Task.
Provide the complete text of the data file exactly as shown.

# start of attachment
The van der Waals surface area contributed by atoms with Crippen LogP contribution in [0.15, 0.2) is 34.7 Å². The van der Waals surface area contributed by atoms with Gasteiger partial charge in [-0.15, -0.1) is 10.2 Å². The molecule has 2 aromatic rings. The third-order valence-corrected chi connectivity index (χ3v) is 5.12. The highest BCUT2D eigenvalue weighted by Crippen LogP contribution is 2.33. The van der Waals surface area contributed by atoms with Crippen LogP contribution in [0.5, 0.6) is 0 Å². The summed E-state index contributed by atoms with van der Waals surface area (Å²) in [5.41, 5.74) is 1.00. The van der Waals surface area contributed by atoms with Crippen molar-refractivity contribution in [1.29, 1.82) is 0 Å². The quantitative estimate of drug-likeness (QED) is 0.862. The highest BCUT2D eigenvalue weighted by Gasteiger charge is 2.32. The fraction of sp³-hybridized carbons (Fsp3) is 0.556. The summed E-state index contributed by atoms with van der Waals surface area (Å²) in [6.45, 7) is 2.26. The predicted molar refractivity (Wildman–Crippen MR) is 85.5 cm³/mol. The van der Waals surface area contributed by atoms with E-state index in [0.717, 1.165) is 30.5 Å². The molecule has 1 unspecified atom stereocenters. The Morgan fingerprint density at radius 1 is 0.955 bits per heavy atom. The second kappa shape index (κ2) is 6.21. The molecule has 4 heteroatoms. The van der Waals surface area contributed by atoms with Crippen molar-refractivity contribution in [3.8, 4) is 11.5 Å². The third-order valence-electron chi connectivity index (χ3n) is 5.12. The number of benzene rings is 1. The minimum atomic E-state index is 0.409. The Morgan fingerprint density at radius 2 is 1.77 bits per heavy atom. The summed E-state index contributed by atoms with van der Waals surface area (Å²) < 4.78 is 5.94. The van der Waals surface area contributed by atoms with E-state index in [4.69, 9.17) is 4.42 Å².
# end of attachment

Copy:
The van der Waals surface area contributed by atoms with Crippen LogP contribution in [0.15, 0.2) is 34.7 Å². The van der Waals surface area contributed by atoms with Gasteiger partial charge in [-0.15, -0.1) is 10.2 Å². The molecule has 2 aromatic rings. The third-order valence-corrected chi connectivity index (χ3v) is 5.12. The highest BCUT2D eigenvalue weighted by Crippen LogP contribution is 2.33. The van der Waals surface area contributed by atoms with Crippen LogP contribution in [0.5, 0.6) is 0 Å². The summed E-state index contributed by atoms with van der Waals surface area (Å²) in [5.41, 5.74) is 1.00. The van der Waals surface area contributed by atoms with Crippen molar-refractivity contribution in [1.29, 1.82) is 0 Å². The quantitative estimate of drug-likeness (QED) is 0.862. The highest BCUT2D eigenvalue weighted by Gasteiger charge is 2.32. The fraction of sp³-hybridized carbons (Fsp3) is 0.556. The summed E-state index contributed by atoms with van der Waals surface area (Å²) in [6.45, 7) is 2.26. The predicted molar refractivity (Wildman–Crippen MR) is 85.5 cm³/mol. The van der Waals surface area contributed by atoms with E-state index in [0.717, 1.165) is 30.5 Å². The molecule has 1 unspecified atom stereocenters. The Morgan fingerprint density at radius 1 is 0.955 bits per heavy atom. The second kappa shape index (κ2) is 6.21. The molecule has 4 heteroatoms. The van der Waals surface area contributed by atoms with Crippen molar-refractivity contribution in [3.8, 4) is 11.5 Å². The third-order valence-electron chi connectivity index (χ3n) is 5.12. The number of benzene rings is 1. The minimum atomic E-state index is 0.409. The Morgan fingerprint density at radius 2 is 1.77 bits per heavy atom. The summed E-state index contributed by atoms with van der Waals surface area (Å²) < 4.78 is 5.94. The van der Waals surface area contributed by atoms with E-state index in [4.69, 9.17) is 4.42 Å².